Subject: Re: [boost] [git] Mercurial?
From: Topher Cooper (topher_at_[hidden])
Date: 2012-03-20 16:46:01
On 3/20/2012 10:54 AM, Hartmut Kaiser wrote:
> Nobody has shown to me that SVN is not capable of doing this - or Mercurial
> or ...put your favorite VCS name here...
I haven't finished catching up with all the messages on this thread but
this was too bizarre to go past.
As is usual with "Turing equivalency" statements it is irrelevant in
practice. Yes, everything that is done in C++ can be done in C, or in
machine with I/O added. But that doesn't make those alternatives a
convenient or even practical replacement for C++ in all cases.
Similarly, there is nothing that any version control system does that
cannot be done with a network file server. The question is not what any
of them *can* do its how convenient, pleasant, reliable and efficient it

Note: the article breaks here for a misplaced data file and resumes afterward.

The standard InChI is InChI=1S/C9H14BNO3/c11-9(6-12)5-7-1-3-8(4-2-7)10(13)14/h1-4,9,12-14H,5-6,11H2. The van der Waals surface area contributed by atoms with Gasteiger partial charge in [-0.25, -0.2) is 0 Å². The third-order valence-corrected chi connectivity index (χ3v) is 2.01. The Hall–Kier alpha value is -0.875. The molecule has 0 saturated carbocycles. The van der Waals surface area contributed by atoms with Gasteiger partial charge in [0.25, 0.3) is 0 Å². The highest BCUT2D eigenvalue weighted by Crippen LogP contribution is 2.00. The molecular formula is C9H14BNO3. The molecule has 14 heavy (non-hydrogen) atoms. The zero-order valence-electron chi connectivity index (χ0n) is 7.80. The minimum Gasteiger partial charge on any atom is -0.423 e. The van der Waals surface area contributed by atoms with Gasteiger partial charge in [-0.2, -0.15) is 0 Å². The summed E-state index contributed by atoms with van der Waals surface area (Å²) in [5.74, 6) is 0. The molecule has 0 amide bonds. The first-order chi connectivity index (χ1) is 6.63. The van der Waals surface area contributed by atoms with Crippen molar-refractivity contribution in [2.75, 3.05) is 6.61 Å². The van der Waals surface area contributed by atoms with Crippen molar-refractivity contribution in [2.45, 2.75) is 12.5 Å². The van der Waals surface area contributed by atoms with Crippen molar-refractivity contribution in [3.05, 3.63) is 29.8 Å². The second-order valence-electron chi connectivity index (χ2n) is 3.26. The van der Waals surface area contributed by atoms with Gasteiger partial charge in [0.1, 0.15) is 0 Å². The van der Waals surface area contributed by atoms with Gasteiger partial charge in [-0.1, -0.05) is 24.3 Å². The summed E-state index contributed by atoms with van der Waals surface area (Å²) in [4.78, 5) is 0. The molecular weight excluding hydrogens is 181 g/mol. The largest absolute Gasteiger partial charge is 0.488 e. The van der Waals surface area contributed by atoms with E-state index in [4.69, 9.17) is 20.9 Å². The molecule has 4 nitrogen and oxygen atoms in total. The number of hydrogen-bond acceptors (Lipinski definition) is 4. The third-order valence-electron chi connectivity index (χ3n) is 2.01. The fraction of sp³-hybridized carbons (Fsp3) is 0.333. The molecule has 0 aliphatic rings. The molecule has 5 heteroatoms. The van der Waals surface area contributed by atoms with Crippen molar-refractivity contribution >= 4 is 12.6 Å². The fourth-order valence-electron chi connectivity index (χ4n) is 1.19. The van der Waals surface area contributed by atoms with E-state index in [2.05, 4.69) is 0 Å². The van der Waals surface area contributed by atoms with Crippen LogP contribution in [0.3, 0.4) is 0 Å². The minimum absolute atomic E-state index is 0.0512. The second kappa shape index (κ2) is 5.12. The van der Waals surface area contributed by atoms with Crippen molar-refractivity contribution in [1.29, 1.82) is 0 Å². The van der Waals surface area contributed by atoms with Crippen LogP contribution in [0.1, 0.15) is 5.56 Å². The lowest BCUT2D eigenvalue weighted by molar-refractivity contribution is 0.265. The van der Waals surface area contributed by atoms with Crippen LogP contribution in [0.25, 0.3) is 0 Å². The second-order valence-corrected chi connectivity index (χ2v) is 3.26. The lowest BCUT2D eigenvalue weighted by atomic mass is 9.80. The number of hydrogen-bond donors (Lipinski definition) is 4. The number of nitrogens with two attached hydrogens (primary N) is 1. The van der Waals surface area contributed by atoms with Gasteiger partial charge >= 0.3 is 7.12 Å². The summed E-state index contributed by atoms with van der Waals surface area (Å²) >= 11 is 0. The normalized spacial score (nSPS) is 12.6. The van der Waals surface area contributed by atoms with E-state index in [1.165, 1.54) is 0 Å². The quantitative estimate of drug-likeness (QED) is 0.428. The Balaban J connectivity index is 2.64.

is to do what is needed with each of them (I include the learning curve
issue under "convenient").
I'm really quite agnostic on the issue -- the limited amount of
experience I have with git does not weigh heavily against learning
Mercurial from scratch. So far, though, there really has not been a
single substantive argument that I can remember being made for Mercurial
-- only *against* git, apparently based on atypical personal experience
including the blunder of trying to pick up use of a tool never mastered
after several months without the elementary precaution of copying the
local repository first. (Coincidentally, I was in pretty much the same
situation only a few days ago. An old client using git to distribute to
Heroku asked me to add some patches. Since I had some tests and tools
in there I updated my old repository rather than cloning a new one --
after backing it up for safety, which is just a matter of copying the
top directory). Note that this would not be an option with a
non-distributed VCS like svn -- the best you can do is back up your
I do have sympathy for your stance given your experience, but it does
seem to be quite atypical. I have to wonder whether at least part of
the problem wasn't a poorly structured repository.
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